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Christ Died For Us Christ Died For Us

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Christ Died For Us

Written by: Taylor McKittrick

Christians declare "Christ died for me." But what does this really mean? Find its true meaning in Walter Martin's explanation to this debatable claim.

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Christian Research Newsletter

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Christ Died For Us

by Walter Martin

An article from the From the Founder column of the Christian Research Newsletter, Volume 7: Number 1, 1994.
The Editor of the Christian Research Newsletter is Ron Rhodes.


Why did Christ die? A simple question, yes, but the answer is most profound.
We might answer, as a Christian, “Christ died for me.” But exactly what does this mean? Did He die merely to appease God’s wrath against us? Did He die only as an example for us? What does the Atonement really mean? The understanding of this basic scriptural truth eludes many, but it is vital to the soul’s redemption and to our spiritual growth.

To understand this doctrine we must go back to the Old Testament and its sacrificial offerings. The blood of animals, in itself, was never efficacious to cleanse from sin (Heb. 10:4). Rather, the blood symbolized the element of life offered for the life of the sinner. God always intended that the entire system of sacrificial offerings be of expiatory significance (Job 1:5; 42:3, 9; Lev. 17:2-11). The alienation of man from God through human sin made necessary a reconciliation, and the form of that reconciliation was ordained to be a cross — on which the ultimate sacrifice would be made.

The Jewish sacrificial system with its “covering” offerings (the Hebrew word for atonement, kaphir, means “covering”) made possible man’s approach to the presence of a holy God. The sprinkling of blood upon the mercy seat in the tabernacle (Lev. 16:15-16) and the sprinkling of the blood of the Passover lamb (Exod. 12:7) underscored the importance of substitutionary sacrifice under the Old Covenant made between Jehovah and Israel. In the New Testament, particularly in the Book of Hebrews, the significance of such sacrifices is revealed in the Lord Jesus Christ, who is pictured as both officiating Priest and atoning Sacrifice (Heb. 9:11-15; 10:10-12).

The word “vicarious” comes from the Latin vicar, which literally means “in place of” or “a substitute.” Isaiah 53 is a classic passage on the doctrine of the vicarious atonement: “Surely he took up our infirmities and carried our sorrows, yet we considered him stricken by God, smitten by him, and afflicted. But he was pierced for our transgressions, he was crushed for our iniquities; the punishment that brought us peace was upon him, and by his wounds we are healed. We all, like sheep, have gone astray, each of us has turned to his own way; and the LORD has laid on him the iniquity of us all” (vss. 4-6).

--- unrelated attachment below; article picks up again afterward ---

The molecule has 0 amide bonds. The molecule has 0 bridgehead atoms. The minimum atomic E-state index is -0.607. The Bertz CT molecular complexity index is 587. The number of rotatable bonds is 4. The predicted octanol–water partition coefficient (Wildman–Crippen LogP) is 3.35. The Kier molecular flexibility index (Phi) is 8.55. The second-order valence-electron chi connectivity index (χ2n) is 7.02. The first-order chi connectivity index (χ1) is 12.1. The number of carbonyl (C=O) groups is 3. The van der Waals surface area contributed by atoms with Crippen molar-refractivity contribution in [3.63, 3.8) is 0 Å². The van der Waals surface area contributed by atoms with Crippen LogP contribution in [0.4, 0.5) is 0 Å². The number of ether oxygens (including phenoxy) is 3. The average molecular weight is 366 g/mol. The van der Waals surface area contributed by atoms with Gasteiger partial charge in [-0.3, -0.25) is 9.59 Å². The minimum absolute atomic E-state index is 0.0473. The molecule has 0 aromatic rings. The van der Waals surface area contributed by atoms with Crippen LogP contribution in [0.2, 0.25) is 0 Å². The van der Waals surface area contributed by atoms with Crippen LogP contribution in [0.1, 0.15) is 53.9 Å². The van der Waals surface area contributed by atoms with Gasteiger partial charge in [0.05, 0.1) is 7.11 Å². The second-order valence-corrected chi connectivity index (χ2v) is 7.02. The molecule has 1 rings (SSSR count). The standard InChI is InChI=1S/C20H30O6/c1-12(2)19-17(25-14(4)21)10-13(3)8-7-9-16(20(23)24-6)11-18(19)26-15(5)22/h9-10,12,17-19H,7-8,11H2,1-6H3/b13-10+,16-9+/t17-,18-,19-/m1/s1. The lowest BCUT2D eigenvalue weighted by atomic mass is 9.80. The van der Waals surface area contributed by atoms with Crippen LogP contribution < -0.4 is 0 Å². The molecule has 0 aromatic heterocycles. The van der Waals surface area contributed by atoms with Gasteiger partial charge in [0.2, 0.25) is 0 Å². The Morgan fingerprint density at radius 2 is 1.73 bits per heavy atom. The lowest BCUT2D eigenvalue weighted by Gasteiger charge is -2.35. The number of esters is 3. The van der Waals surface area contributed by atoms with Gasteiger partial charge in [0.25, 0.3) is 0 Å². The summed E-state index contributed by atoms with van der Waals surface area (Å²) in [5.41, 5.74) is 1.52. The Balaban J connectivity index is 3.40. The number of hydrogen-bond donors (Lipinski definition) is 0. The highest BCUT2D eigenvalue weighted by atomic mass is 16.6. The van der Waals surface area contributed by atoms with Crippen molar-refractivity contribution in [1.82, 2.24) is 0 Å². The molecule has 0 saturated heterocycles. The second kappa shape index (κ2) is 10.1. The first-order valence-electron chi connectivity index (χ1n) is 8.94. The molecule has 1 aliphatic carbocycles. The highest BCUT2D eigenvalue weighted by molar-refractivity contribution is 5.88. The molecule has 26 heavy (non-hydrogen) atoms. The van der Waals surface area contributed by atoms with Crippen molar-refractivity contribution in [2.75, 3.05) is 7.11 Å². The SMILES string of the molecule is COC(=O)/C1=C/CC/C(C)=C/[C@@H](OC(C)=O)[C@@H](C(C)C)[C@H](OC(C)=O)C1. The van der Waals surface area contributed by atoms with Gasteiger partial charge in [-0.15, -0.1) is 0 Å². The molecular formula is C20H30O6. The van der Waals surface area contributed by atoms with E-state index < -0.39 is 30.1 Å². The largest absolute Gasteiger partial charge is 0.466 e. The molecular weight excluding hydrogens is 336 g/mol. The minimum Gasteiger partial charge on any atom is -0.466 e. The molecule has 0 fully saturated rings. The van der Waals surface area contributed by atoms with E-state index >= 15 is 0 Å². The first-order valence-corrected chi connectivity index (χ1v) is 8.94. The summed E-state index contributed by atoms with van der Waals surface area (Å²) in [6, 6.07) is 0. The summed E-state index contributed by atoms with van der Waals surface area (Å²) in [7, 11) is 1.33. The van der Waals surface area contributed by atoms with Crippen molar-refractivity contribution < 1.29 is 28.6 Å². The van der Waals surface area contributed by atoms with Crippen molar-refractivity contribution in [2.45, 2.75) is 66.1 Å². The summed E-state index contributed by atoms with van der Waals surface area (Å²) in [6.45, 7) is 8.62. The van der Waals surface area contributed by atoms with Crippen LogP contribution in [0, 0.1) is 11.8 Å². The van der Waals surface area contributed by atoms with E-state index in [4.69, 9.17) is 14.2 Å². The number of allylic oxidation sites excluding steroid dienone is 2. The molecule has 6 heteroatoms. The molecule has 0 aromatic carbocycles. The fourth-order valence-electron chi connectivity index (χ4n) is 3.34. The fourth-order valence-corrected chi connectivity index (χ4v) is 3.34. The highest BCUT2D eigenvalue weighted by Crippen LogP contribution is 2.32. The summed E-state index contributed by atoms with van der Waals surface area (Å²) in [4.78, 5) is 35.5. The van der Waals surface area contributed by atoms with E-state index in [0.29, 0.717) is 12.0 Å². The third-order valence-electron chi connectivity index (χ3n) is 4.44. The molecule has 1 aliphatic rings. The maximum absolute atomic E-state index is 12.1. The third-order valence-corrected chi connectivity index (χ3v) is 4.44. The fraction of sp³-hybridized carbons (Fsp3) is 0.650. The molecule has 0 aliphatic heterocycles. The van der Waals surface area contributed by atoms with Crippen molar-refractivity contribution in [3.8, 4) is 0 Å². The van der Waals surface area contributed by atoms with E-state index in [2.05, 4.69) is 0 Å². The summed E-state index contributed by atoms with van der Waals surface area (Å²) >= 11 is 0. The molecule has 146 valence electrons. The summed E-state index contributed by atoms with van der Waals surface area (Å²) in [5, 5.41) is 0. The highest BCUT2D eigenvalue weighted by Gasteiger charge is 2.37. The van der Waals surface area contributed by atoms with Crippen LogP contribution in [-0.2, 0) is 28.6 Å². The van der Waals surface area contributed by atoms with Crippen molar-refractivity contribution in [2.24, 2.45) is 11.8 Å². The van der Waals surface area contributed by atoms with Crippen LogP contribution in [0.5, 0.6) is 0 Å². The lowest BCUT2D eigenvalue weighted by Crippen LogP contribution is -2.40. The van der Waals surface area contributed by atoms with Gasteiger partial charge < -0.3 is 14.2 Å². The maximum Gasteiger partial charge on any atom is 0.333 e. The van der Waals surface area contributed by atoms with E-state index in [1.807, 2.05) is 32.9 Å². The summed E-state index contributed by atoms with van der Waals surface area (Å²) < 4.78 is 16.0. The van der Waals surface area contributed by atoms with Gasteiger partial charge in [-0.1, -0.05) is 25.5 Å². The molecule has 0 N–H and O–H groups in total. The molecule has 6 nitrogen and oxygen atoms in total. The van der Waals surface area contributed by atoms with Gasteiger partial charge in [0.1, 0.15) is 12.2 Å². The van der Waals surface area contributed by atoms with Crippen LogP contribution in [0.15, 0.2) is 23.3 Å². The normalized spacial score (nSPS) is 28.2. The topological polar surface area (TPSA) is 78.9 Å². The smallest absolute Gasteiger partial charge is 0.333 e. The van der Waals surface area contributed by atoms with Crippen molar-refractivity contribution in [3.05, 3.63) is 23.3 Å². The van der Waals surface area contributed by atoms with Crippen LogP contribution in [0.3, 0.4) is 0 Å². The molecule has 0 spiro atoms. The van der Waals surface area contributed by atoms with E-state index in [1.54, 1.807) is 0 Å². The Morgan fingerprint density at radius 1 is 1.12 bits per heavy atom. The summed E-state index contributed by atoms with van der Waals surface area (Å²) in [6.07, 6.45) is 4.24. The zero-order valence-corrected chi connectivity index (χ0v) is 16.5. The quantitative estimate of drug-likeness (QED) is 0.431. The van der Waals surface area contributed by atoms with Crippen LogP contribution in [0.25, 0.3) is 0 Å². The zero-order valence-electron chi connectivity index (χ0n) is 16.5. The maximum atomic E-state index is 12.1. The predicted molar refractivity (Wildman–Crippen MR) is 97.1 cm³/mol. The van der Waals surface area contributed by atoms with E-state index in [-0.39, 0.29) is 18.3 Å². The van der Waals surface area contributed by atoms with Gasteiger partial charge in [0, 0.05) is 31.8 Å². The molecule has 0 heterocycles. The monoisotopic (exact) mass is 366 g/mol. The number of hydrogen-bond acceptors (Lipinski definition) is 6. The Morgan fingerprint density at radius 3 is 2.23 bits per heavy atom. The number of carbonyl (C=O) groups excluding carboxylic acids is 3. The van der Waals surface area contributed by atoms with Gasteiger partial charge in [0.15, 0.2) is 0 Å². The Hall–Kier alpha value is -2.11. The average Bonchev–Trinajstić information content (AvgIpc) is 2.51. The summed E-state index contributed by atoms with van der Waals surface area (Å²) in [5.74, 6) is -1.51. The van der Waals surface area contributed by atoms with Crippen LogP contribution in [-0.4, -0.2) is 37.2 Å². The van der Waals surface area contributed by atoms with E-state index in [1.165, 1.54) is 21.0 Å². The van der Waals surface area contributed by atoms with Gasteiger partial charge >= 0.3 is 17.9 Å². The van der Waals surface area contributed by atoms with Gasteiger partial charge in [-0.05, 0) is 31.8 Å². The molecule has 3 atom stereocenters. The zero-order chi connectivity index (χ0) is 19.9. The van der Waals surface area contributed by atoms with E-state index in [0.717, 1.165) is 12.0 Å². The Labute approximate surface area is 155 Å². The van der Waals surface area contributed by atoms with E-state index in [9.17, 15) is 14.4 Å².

Isaiah repeatedly stresses the vicarious aspects of the messianic offering when he states, “For the transgression of my people he was stricken…he will bear their iniquities…he bore the sin of many, and made intercession for the transgressors” (Isa. 53:8, 11, 12). Certainly, the vicarious atonement of the Messiah of Israel forms one of the great pillars upon which rests the entire structure of the Christian religion. The Old Testament points like a massive arrow to the consummation of all sacrifices, an event of immeasurable importance and worth.

In the New Testament, John the Baptist declares, “Look, the Lamb of God, who takes away the sin of the world!” (John 1:29). And our Savior Himself declares His flesh and blood to be the sin offering for the whole world (John 6:51). When coupled with Paul’s declaration that the church of God was “bought with his own blood” (Acts 20:28), such statements give an incontrovertible answer to the question, “Why did Jesus die?”

A key Greek word pertinent to understanding the concept of substitutionary atonement — the idea that Christ died in our place — is the word anti. In speaking of His substitutionary sacrifice, Christ declared, “The Son of Man did not come to be served, but to serve, and to give his life as a ransom for [anti] many” (Matt. 20:28). At the Last Supper, during which Christ emphasized the vicarious nature of Calvary, He said, “This is my body given for [anti] you” (Luke 22:19).

Another key Greek word is huper. In contexts dealing with the substitutionary atonement, this word means “in place of.” We find this word used in 2 Corinthians 5:21: “Be reconciled to God. God made him who had no sin to be sin for [huperemon] us, so that in him we might become the righteousness of God.” We likewise read in 1 Peter 3:18, “For Christ died for sins once for all, the righteous for [huper] the unrighteous, to bring you to God.”
What Christ has done for us is wonderful indeed! Let us resolve to draw closer to Him who loves us and loosed us from our sins through His own blood — “the Lamb of God, which taketh away the sin of the world” (John 1:29) — Jesus of Nazareth, “the Son of the Highest” (Luke 1:32).

This article was excerpted from Dr. Martin’s book, “Essential Christianity.” It can be ordered from CRI for $7.00.


End of document, CRN0075A.TXT (original CRI file name), “Christ Died For Us” release A, July 31, 1994 R. Poll, CRI
A special note of thanks to Bob and Pat Hunter for their help in the preparation of this ASCII file for BBS circulation.

Copyright 1994 by the Christian Research Institute.
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